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A private citizen alleges the Minister of the Environment and Climate Change has violated terms of the Environmental Protection Act

Wind turbine near Brinston, south of Ottawa: citizen noise reports unresolved [Photo: Ray Pilon]

May 15, 2018

A resident of North Gower in the City of Ottawa is represented by lawyers in a Toronto court Thursday with a charge against Chris Ballard for violating a section of the Environmental Protection Act. Mr. Ballard is Ontario’s minister of Environment and Climate Change.

Using a little known legal option available to citizens known as a private prosecution, Jane Wilson has charged Mr. Ballard with “causing or permitting the discharge of a contaminant, namely noise, into the natural environment that has caused, or may cause an adverse effect.”

“I am not taking this step lightly,” Wilson says, “this is very serious. But with thousands of reports of excessive noise from wind turbines unresolved in Ontario, and more new power projects planned, I had no choice. He is responsible for allowing the noise to continue to be discharged into the environment.”

Wilson, a Registered Nurse, is president of Wind Concerns Ontario, a coalition of 30 community groups and individuals and families concerned about the negative impacts of utility-scale wind power generation projects. She is also the chair of local community group, Ottawa Wind Concerns, which battled a wind power project proposed for North Gower. That project would have exposed hundreds of families to noise from wind power generators or turbines placed close to the rural village.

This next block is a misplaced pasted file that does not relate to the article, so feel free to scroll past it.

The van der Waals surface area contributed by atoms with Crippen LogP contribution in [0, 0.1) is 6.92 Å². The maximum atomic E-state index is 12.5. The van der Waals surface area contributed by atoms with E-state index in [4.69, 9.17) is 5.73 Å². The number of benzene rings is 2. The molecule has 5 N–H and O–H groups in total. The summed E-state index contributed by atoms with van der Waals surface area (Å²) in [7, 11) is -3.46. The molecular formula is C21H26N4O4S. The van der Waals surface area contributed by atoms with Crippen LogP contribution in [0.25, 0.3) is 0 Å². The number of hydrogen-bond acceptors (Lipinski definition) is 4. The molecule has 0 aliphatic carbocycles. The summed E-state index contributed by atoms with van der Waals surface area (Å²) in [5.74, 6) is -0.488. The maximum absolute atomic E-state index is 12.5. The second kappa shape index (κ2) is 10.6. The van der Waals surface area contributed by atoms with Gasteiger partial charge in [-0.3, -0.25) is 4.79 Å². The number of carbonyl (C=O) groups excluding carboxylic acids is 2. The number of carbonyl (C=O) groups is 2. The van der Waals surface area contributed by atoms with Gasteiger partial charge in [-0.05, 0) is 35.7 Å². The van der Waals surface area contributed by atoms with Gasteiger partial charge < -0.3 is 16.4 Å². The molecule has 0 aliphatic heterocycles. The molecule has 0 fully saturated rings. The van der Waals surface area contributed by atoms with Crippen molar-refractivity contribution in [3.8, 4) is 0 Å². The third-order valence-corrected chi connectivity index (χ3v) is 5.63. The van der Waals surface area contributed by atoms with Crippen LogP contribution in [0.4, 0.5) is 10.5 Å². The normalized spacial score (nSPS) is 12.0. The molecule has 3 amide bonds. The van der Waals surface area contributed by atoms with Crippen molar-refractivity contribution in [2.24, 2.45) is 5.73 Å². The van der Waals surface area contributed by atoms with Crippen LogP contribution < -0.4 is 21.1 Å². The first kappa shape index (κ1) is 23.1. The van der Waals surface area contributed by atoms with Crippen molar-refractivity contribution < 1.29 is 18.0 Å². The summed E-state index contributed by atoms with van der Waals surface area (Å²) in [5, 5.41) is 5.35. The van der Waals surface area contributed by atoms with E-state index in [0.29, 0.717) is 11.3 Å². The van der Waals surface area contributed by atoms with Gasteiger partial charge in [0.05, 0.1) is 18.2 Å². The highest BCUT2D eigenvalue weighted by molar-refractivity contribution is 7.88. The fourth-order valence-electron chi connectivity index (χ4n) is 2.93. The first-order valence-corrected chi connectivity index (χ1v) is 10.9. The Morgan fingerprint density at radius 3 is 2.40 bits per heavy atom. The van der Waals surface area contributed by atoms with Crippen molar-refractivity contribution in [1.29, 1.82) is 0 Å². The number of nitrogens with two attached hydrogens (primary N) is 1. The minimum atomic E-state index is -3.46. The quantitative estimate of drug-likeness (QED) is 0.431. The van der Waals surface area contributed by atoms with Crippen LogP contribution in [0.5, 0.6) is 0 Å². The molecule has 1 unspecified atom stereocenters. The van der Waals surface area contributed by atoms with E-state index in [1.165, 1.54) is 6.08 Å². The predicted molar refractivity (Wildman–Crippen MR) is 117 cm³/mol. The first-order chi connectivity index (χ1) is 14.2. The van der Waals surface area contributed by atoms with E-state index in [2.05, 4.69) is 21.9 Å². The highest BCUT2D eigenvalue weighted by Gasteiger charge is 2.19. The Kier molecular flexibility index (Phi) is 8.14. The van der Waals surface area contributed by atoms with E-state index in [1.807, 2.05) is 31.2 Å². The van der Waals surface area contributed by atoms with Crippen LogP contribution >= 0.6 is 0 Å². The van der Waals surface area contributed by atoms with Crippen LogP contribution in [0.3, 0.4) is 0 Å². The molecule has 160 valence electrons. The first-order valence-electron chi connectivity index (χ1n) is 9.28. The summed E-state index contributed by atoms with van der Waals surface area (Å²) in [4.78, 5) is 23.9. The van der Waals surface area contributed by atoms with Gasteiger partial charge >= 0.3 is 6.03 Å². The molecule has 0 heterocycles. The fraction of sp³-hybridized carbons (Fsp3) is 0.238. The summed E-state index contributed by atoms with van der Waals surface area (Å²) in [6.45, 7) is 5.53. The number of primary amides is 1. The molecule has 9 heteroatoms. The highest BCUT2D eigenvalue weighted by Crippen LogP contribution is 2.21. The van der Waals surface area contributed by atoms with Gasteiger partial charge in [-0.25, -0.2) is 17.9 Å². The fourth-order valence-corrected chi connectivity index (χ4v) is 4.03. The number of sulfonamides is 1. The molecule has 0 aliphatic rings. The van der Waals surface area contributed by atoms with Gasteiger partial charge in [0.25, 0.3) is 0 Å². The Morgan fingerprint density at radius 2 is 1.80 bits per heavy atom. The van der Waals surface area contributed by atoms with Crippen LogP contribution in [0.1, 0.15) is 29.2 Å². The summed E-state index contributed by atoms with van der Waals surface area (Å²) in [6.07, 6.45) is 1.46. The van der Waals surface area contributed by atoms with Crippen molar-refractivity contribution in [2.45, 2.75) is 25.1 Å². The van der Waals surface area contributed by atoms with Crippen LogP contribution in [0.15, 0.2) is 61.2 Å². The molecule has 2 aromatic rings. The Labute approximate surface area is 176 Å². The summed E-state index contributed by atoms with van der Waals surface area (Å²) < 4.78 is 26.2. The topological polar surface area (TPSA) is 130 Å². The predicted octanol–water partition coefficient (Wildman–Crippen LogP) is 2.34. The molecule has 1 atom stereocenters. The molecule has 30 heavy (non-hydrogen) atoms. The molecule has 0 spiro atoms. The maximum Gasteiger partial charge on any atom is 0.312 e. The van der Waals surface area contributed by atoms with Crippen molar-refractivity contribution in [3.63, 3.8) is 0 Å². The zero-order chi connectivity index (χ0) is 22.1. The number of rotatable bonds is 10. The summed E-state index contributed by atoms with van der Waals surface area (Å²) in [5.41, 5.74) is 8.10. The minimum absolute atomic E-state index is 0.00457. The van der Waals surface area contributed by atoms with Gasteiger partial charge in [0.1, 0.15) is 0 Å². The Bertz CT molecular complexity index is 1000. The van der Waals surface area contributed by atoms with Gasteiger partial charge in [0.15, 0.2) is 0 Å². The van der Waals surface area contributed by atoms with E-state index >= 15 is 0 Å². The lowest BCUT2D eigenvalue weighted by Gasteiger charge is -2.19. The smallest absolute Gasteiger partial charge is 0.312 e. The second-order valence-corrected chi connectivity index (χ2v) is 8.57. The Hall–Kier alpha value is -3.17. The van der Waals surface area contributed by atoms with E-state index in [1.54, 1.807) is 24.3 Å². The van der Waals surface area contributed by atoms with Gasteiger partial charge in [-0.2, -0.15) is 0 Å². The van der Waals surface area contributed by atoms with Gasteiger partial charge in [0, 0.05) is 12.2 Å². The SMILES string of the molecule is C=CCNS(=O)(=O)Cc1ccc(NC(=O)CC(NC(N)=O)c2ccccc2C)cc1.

People forced to live near wind power projects are going without sleep for days, weeks, even months because of wind turbine noise, Wilson says. Documents provided to Wind Concerns Ontario under Freedom of Information show that the government has received more than 4,500 formal reports of excessive noise from wind turbines since 2006, but responds to about 7 percent of the complaints.

“Sleep disturbance has been confirmed as a link to other health problems such as high blood pressure and diabetes,” says Wilson. “Staff notes in these reports contain reference to health impacts in about 35 percent of the complaints.”

“I am just trying to do whatever I can to get some help for these people.”

The MOECC just gave Renewable Energy Approval to a 100-megawatt project in North Stormont, south-east of Ottawa, despite environmental concerns about noise and impact on the “vulnerable aquifer” that serves 10,000 wells in the area.

The charge against Mr. Ballard was signed by a Justice of the Peace in Toronto and the first appearance in the matter is in Toronto, May 17 at 9 a.m. at the Toronto East provincial courthouse. Wilson will be represented by Andrew Chachula of environmental law firm Eric K. Gillespie, in Toronto.

Contact: president@windconcernsontario.ca

Wind Concerns Ontario report on MOECC response to noise reports: Second Report Noise Complaints February 2018-FINAL

References: Environmental Protection Act Section 14 (1) and (2)

Adverse effect definition EPA 1 (1)

 

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